Why Ratings Alone Never Tell the Full Story – Messaging Studies
May 9th, 2017 by John Richelsen
Here’s a common issue we’ve come across in messaging studies – picking the true winner. So tell me if this seems familiar. You’re shown a series of messages about a brand and you’re asked to rate them on a 5 or 7 or 10-point scale as to which is the most favorable/believable/valid/etc. for a particular brand. The highest average message should be the winner, right?
We’ve seen many, many studies where the winner is ‘separated’ from the rest of the group by a fraction of a percentage point. Is the message that ranks 8.4 truly superior and game changing to the one that ranked 8.1? Why do you think these messages all tend to clump at the top? The answer is simple. Because they’re all strong messages. You’re not comparing “Brand X has top quality products” to “Brand X has substandard customer service.” No, you’re likely rating top quality products vs. superior customer service vs great value for the price and so on.
So maybe you say, “Well what if I have the respondent rank these 10 messages in order so I know which is the top one?” Again, it doesn’t tell you the whole story. How do you know if message 1 is 10% more important than message 2? Maybe it’s only a fraction better. Or maybe it’s 30% better. You’re no closer to the truth.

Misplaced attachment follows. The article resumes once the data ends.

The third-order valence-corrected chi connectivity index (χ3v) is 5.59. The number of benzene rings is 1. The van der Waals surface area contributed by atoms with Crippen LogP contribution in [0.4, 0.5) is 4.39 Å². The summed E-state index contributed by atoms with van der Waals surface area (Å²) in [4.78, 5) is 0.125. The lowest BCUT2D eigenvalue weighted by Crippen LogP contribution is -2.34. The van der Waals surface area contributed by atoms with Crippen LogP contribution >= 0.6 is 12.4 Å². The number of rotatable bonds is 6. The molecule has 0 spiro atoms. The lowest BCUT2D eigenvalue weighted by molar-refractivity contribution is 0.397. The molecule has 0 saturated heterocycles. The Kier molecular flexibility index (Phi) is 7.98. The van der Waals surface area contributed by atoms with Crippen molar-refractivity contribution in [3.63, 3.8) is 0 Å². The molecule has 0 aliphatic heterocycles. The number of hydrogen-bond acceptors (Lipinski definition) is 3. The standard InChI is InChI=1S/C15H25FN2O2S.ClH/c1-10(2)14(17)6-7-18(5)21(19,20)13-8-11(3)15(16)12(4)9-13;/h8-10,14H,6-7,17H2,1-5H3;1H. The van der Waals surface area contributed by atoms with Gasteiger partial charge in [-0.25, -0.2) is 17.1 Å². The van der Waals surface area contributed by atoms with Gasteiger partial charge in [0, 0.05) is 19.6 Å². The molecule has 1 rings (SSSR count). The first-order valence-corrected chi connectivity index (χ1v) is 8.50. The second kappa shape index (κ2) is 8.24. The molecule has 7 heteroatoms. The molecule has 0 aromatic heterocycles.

At Level 7, we employ a methodology which we call a Message Engagement Meter to overcome this pitfall. Here’s a case study. Level 7 was working with an agency partner to test some messaging for a state college. We showed high school sophomores and juniors 13 different messages – each wonderfully written by the agency. So how were the results? As expected, 11 of the 13 messages were between 8.5 to 9.1. In terms of ranking them in order? We were able to narrow it to six within that top 10%. Still no winner.
Using our Message Engagement Meter through paired most and least preferred, this is where we found the most motivating message – a clear number 1.
In the case of the college’s most important target audience, “A university with high quality academic programs,” was nearly three times more preferred than its closest option when compared to the other 12 statements. And in case you’re curious, high quality academics was rated second overall on the 10-point scale and third on the ranking exercise!
The moral of the story? Message testing is very different than testing product features or market tracking. It involves a well thought out process that goes well beyond the ratings approach. Because is 8.4 really better than 8.1?